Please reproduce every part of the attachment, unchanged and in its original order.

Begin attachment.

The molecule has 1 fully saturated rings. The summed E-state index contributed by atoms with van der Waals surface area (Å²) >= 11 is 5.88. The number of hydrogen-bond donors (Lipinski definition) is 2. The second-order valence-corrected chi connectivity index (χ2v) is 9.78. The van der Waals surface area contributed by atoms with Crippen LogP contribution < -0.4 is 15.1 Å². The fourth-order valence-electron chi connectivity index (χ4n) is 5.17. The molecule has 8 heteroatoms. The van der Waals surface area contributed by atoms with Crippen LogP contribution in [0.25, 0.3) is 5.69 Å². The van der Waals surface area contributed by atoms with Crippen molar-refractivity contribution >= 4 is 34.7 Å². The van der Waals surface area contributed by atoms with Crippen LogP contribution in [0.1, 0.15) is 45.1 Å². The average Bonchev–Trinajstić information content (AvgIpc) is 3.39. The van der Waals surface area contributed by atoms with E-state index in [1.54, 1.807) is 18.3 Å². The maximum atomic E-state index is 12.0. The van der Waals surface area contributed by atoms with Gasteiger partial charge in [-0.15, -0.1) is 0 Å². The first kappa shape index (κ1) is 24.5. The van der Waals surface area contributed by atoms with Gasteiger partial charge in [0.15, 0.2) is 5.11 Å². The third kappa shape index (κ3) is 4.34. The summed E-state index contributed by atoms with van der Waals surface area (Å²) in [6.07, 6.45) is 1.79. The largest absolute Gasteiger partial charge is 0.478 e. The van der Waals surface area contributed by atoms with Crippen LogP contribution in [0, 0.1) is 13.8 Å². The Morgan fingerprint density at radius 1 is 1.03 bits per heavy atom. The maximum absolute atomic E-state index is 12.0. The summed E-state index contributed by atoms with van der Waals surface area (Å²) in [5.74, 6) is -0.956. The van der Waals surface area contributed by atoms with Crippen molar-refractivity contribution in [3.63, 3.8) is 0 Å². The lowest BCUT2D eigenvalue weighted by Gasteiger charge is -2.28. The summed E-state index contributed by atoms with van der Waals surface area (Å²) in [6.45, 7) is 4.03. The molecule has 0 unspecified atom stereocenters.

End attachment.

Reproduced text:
The molecule has 1 fully saturated rings. The summed E-state index contributed by atoms with van der Waals surface area (Å²) >= 11 is 5.88. The number of hydrogen-bond donors (Lipinski definition) is 2. The second-order valence-corrected chi connectivity index (χ2v) is 9.78. The van der Waals surface area contributed by atoms with Crippen LogP contribution < -0.4 is 15.1 Å². The fourth-order valence-electron chi connectivity index (χ4n) is 5.17. The molecule has 8 heteroatoms. The van der Waals surface area contributed by atoms with Crippen LogP contribution in [0.25, 0.3) is 5.69 Å². The van der Waals surface area contributed by atoms with Crippen molar-refractivity contribution >= 4 is 34.7 Å². The van der Waals surface area contributed by atoms with Crippen LogP contribution in [0.1, 0.15) is 45.1 Å². The average Bonchev–Trinajstić information content (AvgIpc) is 3.39. The van der Waals surface area contributed by atoms with E-state index in [1.54, 1.807) is 18.3 Å². The maximum atomic E-state index is 12.0. The van der Waals surface area contributed by atoms with Gasteiger partial charge in [-0.15, -0.1) is 0 Å². The first kappa shape index (κ1) is 24.5. The van der Waals surface area contributed by atoms with Gasteiger partial charge in [0.15, 0.2) is 5.11 Å². The third kappa shape index (κ3) is 4.34. The summed E-state index contributed by atoms with van der Waals surface area (Å²) in [6.07, 6.45) is 1.79. The largest absolute Gasteiger partial charge is 0.478 e. The van der Waals surface area contributed by atoms with Crippen LogP contribution in [0, 0.1) is 13.8 Å². The Morgan fingerprint density at radius 1 is 1.03 bits per heavy atom. The maximum absolute atomic E-state index is 12.0. The summed E-state index contributed by atoms with van der Waals surface area (Å²) in [5.74, 6) is -0.956. The van der Waals surface area contributed by atoms with Crippen molar-refractivity contribution in [3.63, 3.8) is 0 Å². The lowest BCUT2D eigenvalue weighted by Gasteiger charge is -2.28. The summed E-state index contributed by atoms with van der Waals surface area (Å²) in [6.45, 7) is 4.03. The molecule has 0 unspecified atom stereocenters.